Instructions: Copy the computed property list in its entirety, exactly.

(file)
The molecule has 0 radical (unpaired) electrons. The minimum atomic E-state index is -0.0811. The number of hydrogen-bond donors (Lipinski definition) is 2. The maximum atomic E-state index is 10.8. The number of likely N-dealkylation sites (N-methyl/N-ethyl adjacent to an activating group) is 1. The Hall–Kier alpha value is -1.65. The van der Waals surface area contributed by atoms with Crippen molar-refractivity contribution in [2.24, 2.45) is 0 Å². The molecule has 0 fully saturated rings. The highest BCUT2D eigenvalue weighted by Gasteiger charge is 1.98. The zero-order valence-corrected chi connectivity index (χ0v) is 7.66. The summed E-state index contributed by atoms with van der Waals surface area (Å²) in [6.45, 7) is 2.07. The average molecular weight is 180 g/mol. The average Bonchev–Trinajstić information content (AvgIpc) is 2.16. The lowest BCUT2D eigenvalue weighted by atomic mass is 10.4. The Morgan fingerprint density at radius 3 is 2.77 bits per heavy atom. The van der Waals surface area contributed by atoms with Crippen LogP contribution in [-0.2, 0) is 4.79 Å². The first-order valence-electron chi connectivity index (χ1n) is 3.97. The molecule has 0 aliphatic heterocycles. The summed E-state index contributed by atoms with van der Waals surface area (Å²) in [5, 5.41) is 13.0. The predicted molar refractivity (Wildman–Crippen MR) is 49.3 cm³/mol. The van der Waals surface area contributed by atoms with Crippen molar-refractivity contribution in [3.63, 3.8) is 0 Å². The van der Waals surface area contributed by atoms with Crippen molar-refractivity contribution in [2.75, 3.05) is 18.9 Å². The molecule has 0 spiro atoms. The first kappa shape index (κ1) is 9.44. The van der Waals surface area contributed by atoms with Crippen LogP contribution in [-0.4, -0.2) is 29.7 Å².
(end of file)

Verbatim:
The molecule has 0 radical (unpaired) electrons. The minimum atomic E-state index is -0.0811. The number of hydrogen-bond donors (Lipinski definition) is 2. The maximum atomic E-state index is 10.8. The number of likely N-dealkylation sites (N-methyl/N-ethyl adjacent to an activating group) is 1. The Hall–Kier alpha value is -1.65. The van der Waals surface area contributed by atoms with Crippen molar-refractivity contribution in [2.24, 2.45) is 0 Å². The molecule has 0 fully saturated rings. The highest BCUT2D eigenvalue weighted by Gasteiger charge is 1.98. The zero-order valence-corrected chi connectivity index (χ0v) is 7.66. The summed E-state index contributed by atoms with van der Waals surface area (Å²) in [6.45, 7) is 2.07. The average molecular weight is 180 g/mol. The average Bonchev–Trinajstić information content (AvgIpc) is 2.16. The lowest BCUT2D eigenvalue weighted by atomic mass is 10.4. The Morgan fingerprint density at radius 3 is 2.77 bits per heavy atom. The van der Waals surface area contributed by atoms with Crippen LogP contribution in [-0.2, 0) is 4.79 Å². The first-order valence-electron chi connectivity index (χ1n) is 3.97. The molecule has 0 aliphatic heterocycles. The summed E-state index contributed by atoms with van der Waals surface area (Å²) in [5, 5.41) is 13.0. The predicted molar refractivity (Wildman–Crippen MR) is 49.3 cm³/mol. The van der Waals surface area contributed by atoms with Crippen molar-refractivity contribution in [3.63, 3.8) is 0 Å². The van der Waals surface area contributed by atoms with Crippen molar-refractivity contribution in [2.75, 3.05) is 18.9 Å². The molecule has 0 spiro atoms. The first kappa shape index (κ1) is 9.44. The van der Waals surface area contributed by atoms with Crippen LogP contribution in [-0.4, -0.2) is 29.7 Å².